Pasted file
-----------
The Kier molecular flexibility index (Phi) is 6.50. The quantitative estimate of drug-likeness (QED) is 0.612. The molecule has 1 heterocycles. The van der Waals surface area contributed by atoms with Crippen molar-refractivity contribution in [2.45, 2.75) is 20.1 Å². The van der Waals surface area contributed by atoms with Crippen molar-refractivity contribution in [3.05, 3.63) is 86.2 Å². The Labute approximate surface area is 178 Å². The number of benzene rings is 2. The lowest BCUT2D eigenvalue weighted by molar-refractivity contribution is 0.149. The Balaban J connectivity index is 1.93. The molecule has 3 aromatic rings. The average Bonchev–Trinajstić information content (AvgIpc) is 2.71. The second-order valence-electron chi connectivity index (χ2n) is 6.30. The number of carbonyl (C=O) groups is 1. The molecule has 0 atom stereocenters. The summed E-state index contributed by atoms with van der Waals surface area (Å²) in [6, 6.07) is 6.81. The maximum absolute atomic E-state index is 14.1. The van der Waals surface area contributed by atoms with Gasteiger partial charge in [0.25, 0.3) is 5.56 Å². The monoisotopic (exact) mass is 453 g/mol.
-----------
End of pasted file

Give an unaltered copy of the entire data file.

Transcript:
The Kier molecular flexibility index (Phi) is 6.50. The quantitative estimate of drug-likeness (QED) is 0.612. The molecule has 1 heterocycles. The van der Waals surface area contributed by atoms with Crippen molar-refractivity contribution in [2.45, 2.75) is 20.1 Å². The van der Waals surface area contributed by atoms with Crippen molar-refractivity contribution in [3.05, 3.63) is 86.2 Å². The Labute approximate surface area is 178 Å². The number of benzene rings is 2. The lowest BCUT2D eigenvalue weighted by molar-refractivity contribution is 0.149. The Balaban J connectivity index is 1.93. The molecule has 3 aromatic rings. The average Bonchev–Trinajstić information content (AvgIpc) is 2.71. The second-order valence-electron chi connectivity index (χ2n) is 6.30. The number of carbonyl (C=O) groups is 1. The molecule has 0 atom stereocenters. The summed E-state index contributed by atoms with van der Waals surface area (Å²) in [6, 6.07) is 6.81. The maximum absolute atomic E-state index is 14.1. The van der Waals surface area contributed by atoms with Gasteiger partial charge in [0.25, 0.3) is 5.56 Å². The monoisotopic (exact) mass is 453 g/mol.